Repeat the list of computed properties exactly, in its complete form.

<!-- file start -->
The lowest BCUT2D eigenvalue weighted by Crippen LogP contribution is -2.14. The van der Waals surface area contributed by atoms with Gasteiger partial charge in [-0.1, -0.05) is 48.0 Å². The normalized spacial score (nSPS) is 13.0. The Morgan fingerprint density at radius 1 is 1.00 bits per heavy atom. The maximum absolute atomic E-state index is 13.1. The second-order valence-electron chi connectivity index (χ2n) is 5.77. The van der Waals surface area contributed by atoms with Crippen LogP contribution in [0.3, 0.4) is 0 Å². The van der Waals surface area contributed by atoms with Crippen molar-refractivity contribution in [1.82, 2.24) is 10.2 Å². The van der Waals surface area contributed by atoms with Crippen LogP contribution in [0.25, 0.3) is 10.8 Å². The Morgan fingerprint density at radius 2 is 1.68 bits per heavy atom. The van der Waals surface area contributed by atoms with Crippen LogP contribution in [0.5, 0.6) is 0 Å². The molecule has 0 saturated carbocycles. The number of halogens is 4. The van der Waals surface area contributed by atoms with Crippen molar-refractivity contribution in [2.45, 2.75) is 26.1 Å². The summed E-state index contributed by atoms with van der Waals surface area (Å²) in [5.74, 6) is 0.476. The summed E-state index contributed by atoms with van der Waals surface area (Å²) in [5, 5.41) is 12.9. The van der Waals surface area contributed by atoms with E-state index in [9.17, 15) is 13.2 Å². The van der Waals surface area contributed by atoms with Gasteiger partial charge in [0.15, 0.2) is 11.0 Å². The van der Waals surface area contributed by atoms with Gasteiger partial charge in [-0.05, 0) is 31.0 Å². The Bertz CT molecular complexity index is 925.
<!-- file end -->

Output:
The lowest BCUT2D eigenvalue weighted by Crippen LogP contribution is -2.14. The van der Waals surface area contributed by atoms with Gasteiger partial charge in [-0.1, -0.05) is 48.0 Å². The normalized spacial score (nSPS) is 13.0. The Morgan fingerprint density at radius 1 is 1.00 bits per heavy atom. The maximum absolute atomic E-state index is 13.1. The second-order valence-electron chi connectivity index (χ2n) is 5.77. The van der Waals surface area contributed by atoms with Crippen LogP contribution in [0.3, 0.4) is 0 Å². The van der Waals surface area contributed by atoms with Crippen molar-refractivity contribution in [1.82, 2.24) is 10.2 Å². The van der Waals surface area contributed by atoms with Crippen LogP contribution in [0.25, 0.3) is 10.8 Å². The Morgan fingerprint density at radius 2 is 1.68 bits per heavy atom. The van der Waals surface area contributed by atoms with Crippen LogP contribution in [0.5, 0.6) is 0 Å². The molecule has 0 saturated carbocycles. The number of halogens is 4. The van der Waals surface area contributed by atoms with Crippen molar-refractivity contribution in [2.45, 2.75) is 26.1 Å². The summed E-state index contributed by atoms with van der Waals surface area (Å²) in [5.74, 6) is 0.476. The summed E-state index contributed by atoms with van der Waals surface area (Å²) in [5, 5.41) is 12.9. The van der Waals surface area contributed by atoms with E-state index in [9.17, 15) is 13.2 Å². The van der Waals surface area contributed by atoms with Gasteiger partial charge in [0.15, 0.2) is 11.0 Å². The van der Waals surface area contributed by atoms with Gasteiger partial charge in [-0.05, 0) is 31.0 Å². The Bertz CT molecular complexity index is 925.